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ARS Home » Southeast Area » Canal Point, Florida » Sugarcane Field Station » Research » Publications at this Location » Publication #415877

Research Project: Understanding and Incorporating Disease Resistance into New Sugarcane Cultivars

Location: Sugarcane Field Station

Title: The disease resistance of the sugarcane cultivars released in the past two decade in Florida.

item Sood, Sushma
item BALTAZAR, MIGUEL - Florida Sugarcane League
item DAVIDSON, WAYNE - Florida Sugarcane League
item Islam, Md

Submitted to: International Conference on Sugar and Integrated Industries
Publication Type: Abstract Only
Publication Acceptance Date: 5/30/2024
Publication Date: N/A
Citation: N/A

Interpretive Summary: N/A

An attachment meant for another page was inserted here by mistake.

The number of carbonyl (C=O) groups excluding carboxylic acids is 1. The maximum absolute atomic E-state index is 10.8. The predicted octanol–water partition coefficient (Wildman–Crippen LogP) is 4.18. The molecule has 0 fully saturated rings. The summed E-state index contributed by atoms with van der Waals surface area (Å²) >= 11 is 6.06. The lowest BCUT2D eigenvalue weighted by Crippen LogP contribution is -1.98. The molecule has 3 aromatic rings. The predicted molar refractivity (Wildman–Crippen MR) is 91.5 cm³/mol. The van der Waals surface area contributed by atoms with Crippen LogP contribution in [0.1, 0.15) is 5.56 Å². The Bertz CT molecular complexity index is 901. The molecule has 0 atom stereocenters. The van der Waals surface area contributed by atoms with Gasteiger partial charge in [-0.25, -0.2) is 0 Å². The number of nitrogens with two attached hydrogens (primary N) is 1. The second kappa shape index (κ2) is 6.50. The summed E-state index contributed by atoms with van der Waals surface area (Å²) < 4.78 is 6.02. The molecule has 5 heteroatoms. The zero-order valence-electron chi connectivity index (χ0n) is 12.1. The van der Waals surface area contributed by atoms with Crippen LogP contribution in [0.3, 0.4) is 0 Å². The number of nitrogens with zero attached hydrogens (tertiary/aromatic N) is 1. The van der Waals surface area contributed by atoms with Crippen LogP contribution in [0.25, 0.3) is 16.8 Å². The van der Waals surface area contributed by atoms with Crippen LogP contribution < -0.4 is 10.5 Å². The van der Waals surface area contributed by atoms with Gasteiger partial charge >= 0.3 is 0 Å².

Technical Abstract: Sugarcane diseases are the main factor for the removal of cultivars from commercial production; therefore, developing high-yielding, disease-resistant cultivars is necessary for sustainable sugarcane production worldwide. Several diseases in Florida are economically important because of significant yield losses. Brown rust, caused by Puccinia melanocephala; orange rust, caused by P. kuehnii; leaf scald, caused by Xanthomonas albilineans; mosaic, caused by sugarcane mosaic virus; ratoon stunt (RSD), caused by Leifsonia xyli subsp. xyli and smut, caused by Sporisorium scitamineum, are the most economically significant diseases in Florida and the US sugarcane industry. The sugarcane breeding and development program at Canal Point (CP program), FL, has continued to select high-yielding and disease-resistant cultivars for the Florida sugarcane Industry since the 1960s. In this study, we evaluated cultivars released for commercial production in the past two decades to determine the success of our selection program for disease resistance. Sixty-nine cultivars were released from 2004 to 2023, 22 were released from 2004 to 2013, and 47 were released from 2014 to 2023. The cultivars resistant to any disease were given a score of four. Moderately resistant cultivars received a score of three for each disease, moderately susceptible cultivars received a score of two, and susceptible cultivars received a score of one. The cumulative sums of these scores for all six diseases were used for the evaluation. A higher score represents a higher resistance. The results show that the cultivars released in the past decade had a higher score than the previous decade. However, CPCL 05-1201, released in 2012 for commercial production, is resistant or moderately resistant and has a score of 23 out of 24; it has been cultivated in about 30% of the acreage in Florida. Four cultivars released in the last decade have either equal or better resistance scores than CPCL 05-1201. The resistance to orange rust has significantly increased (p<0.01) in the last decade compared to the previous decade because screening for orange rust resistance started in 2008. The resistance to brown rust, leaf scald, smut, and RSD increased significantly (p<0.05), but mosaic resistance remained the same between the two decades. Of 69 released cultivars, 57 were tested for the brown rust resistance locus (Bru1), and 32 had the Bru 1 locus. Among cultivars without the Bru1 marker, two were resistant, 12 were moderately resistant, two were moderately susceptible, and nine were susceptible to brown rust. Thirteen of 22 released cultivars between 2004 and 2013 had the Bru1 marker. However, 17 cultivars out of 33 released between 2014 and 2020 had the Bru1 marker. Cultivars that were moderately resistant and moderately susceptible to brown rust were released because the use of fungicides to control brown rust started in 2013-2014. The data suggest that the CP program has increased disease resistance throughout the past two decades, particularly in the last decade.